3. Peasants and Farmers
The Conditions Of The Poor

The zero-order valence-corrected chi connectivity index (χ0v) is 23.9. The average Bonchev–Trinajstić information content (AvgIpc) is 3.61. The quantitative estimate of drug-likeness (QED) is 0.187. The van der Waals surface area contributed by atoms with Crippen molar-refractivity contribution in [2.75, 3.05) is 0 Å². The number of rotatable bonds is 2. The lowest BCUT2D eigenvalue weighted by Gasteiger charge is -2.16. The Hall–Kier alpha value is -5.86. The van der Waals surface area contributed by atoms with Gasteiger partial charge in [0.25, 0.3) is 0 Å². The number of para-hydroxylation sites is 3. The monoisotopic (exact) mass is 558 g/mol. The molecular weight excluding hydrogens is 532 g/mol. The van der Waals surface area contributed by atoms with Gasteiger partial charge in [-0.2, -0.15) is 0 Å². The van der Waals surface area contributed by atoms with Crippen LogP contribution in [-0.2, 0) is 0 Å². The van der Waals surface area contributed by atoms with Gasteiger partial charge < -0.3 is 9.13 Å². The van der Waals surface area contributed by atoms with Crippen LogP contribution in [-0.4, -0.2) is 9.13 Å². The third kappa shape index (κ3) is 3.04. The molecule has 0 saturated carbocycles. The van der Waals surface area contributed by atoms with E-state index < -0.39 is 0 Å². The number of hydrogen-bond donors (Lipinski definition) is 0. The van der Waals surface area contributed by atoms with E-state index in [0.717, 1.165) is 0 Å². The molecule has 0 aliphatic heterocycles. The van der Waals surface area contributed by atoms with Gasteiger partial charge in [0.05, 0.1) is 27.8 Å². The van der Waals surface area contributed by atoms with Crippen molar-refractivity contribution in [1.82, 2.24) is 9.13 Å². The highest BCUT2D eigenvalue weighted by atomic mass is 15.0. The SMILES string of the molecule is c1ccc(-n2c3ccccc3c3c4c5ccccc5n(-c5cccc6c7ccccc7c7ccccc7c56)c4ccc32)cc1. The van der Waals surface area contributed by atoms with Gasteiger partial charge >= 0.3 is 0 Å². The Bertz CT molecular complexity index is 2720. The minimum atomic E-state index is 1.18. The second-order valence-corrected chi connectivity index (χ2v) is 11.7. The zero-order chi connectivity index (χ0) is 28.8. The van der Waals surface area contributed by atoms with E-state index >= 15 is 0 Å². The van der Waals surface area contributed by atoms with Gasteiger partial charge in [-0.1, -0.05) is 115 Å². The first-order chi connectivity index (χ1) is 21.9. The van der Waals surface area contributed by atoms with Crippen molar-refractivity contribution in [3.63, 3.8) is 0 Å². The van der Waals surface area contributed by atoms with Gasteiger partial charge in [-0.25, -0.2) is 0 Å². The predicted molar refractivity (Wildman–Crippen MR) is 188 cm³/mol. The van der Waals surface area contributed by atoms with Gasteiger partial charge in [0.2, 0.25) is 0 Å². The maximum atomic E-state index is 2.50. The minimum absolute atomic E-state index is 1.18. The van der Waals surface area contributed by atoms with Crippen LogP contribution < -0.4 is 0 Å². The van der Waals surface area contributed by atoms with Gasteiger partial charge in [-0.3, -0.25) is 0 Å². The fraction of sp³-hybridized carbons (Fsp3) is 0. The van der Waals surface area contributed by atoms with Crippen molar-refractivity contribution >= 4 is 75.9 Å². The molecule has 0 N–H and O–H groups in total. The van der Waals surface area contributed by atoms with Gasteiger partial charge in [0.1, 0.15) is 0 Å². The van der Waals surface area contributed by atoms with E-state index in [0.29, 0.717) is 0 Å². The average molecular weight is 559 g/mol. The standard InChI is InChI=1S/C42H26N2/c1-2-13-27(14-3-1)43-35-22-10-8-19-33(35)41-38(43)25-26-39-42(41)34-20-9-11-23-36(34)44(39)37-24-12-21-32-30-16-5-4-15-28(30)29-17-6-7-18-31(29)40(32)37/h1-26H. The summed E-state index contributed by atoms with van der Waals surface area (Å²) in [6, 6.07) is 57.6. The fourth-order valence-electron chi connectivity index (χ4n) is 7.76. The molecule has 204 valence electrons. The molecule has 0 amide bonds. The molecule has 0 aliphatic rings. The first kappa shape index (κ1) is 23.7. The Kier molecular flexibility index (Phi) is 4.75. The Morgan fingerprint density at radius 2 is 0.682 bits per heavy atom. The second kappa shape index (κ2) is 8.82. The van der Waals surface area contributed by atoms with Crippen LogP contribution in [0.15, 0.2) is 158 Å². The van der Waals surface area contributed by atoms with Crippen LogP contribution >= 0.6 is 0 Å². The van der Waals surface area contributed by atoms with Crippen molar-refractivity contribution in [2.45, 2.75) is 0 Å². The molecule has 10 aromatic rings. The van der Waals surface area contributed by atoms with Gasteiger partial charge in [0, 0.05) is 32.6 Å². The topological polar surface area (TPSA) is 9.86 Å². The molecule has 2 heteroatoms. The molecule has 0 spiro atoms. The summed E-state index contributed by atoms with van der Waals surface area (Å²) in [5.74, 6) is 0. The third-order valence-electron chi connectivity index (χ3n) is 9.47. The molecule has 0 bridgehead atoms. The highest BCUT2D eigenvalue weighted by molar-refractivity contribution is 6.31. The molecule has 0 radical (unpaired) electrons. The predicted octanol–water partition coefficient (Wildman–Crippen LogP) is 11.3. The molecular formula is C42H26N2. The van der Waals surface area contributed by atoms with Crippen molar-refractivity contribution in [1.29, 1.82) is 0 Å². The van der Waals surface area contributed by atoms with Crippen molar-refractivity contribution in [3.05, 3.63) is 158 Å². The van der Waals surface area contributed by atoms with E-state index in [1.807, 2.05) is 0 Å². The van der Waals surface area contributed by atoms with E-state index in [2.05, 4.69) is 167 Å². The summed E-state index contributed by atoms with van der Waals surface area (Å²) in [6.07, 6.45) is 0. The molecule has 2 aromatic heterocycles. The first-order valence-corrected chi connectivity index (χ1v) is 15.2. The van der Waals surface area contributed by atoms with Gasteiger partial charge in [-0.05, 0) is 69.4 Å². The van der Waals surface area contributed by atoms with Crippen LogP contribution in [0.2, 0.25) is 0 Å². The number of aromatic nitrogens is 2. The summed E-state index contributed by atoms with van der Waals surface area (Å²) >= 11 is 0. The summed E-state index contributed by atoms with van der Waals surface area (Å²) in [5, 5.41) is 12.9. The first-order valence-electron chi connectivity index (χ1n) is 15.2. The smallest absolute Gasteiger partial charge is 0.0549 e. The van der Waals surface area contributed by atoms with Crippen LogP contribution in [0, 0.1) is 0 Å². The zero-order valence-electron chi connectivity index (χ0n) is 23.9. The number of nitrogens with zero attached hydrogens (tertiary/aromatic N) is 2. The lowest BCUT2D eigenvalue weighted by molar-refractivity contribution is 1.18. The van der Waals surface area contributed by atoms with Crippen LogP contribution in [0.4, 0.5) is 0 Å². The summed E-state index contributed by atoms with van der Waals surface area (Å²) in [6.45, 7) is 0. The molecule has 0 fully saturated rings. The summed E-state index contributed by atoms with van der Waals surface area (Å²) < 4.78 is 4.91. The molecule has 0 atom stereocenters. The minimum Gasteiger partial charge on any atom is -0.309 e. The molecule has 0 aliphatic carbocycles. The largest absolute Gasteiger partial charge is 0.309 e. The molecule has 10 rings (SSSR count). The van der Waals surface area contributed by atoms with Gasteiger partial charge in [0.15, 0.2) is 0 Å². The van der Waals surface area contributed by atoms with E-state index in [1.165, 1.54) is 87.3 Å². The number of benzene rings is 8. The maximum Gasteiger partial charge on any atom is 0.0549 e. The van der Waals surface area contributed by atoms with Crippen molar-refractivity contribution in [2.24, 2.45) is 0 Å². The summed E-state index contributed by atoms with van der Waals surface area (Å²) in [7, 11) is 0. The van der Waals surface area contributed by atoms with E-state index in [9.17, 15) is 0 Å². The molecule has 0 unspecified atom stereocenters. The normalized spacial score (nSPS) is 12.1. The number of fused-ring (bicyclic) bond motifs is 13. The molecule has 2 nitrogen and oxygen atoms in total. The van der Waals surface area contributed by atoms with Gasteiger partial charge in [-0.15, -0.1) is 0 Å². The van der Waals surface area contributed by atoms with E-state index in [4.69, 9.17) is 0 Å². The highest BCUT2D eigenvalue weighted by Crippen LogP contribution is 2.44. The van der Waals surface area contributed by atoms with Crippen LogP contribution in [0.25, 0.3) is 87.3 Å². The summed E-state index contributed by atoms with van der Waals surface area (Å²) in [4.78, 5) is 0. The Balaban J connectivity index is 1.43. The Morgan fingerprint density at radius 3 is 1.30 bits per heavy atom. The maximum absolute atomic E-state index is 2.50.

When fences came up, the enclosed land became the exclusive property of one landowner. The poor could no longer collect their firewood from the forests, or graze their cattle on the commons. They could no longer collect apples and berries, or hunt small animals for meat. Nor could they gather the stalks that lay on the fields after the crops were cut. Everything belonged to the landlords, everything had a price which the poor could not afford to pay. In places where enclosures happened on an extensive scale – particularly the Midlands and the counties around – the poor were displaced from the land. They found their customary rights gradually disappearing. Deprived of their rights and driven off the land, they tramped in search of work. From the Midlands, they moved to the southern counties of England. This was a region that was most intensively cultivated, and there was a great demand for agricultural labourers. But nowhere could the poor find secure jobs. Earlier, it was common for labourers to live with landowners. They ate at the master’s table, and helped their master through the year, doing a variety of odd jobs. By 1800 this practice was disappearing. Labourers were being paid wages and employed only during harvest time. As landowners tried to increase their profits, they cut the amount they had to spend on their workmen. Work became insecure, employment uncertain, income unstable. For a very large part of the year the poor had no work.
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